Mark 13: 1-31
Jesus paints a picture of the end of the world, and it isn’t pretty. This section is referred to as Mark’s “Little Apocalypse.”
The word “apocalypse” tends to conjure images of fires, bombs, horrible deaths, mass atrocity, etc. Many TV preacher spend their whole ministries trying to connect news events with bible prophecies, such as this one, often with the hope that God is, in fact, destroying the earth and will come back and rescue righteous believers, lifting them to a heavenly realm.
That is NOT what this passage is about. In fact, “apocalypse” is actually a literary genre well known to people in New Testament times.
“As a literary genre, ‘apocalyptic’ is a way of investing space-time events with their theological significance; it is actually a way of affirming, not denying, the vital importance of the present continuing space-time order, by denying that evil has the last word in it. It is only when such literature is read without a fully historical understanding that it is in danger of being mistaken for the Stoic philosophy, which unlike early Judaism, really did envisage the space-time universe being dissolved at a later date” (NT Wright, The New Testament and the People of God p. 392).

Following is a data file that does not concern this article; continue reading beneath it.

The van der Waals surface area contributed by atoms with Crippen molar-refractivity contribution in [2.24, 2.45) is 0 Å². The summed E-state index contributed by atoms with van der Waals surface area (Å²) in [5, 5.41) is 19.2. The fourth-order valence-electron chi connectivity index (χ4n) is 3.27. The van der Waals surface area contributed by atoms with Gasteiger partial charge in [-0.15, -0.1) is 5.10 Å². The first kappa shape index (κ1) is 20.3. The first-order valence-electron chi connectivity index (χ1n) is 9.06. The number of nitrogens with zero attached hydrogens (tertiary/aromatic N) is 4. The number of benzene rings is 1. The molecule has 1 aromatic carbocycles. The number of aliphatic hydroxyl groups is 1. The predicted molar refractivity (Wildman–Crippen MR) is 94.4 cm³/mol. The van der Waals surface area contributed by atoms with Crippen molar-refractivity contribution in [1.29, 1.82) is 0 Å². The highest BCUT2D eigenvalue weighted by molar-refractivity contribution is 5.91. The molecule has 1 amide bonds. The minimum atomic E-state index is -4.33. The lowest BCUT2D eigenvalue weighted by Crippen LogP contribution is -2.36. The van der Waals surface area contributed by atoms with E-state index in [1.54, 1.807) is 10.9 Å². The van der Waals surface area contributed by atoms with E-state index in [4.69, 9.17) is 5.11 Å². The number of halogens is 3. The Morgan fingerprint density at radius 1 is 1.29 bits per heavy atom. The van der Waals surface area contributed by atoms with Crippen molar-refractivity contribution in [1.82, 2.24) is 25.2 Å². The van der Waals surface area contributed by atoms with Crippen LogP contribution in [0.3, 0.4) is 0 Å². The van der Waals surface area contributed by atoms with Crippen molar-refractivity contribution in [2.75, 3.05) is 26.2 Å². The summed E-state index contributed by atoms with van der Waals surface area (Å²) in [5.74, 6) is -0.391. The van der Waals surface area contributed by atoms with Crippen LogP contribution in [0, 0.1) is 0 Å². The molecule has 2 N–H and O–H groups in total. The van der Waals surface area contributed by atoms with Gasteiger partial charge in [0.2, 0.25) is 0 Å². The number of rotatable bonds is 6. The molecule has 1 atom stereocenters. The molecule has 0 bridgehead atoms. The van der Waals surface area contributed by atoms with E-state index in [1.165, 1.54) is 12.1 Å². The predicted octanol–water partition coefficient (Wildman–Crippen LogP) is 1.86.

So, these passages, the foretelling of the Temple’s destruction, the coming persecution, the false messiahs, and the coming of the Son of Man, are really stories about God ultimately triumphing over evil. And Jesus was using common images and familar bible stories to make his point.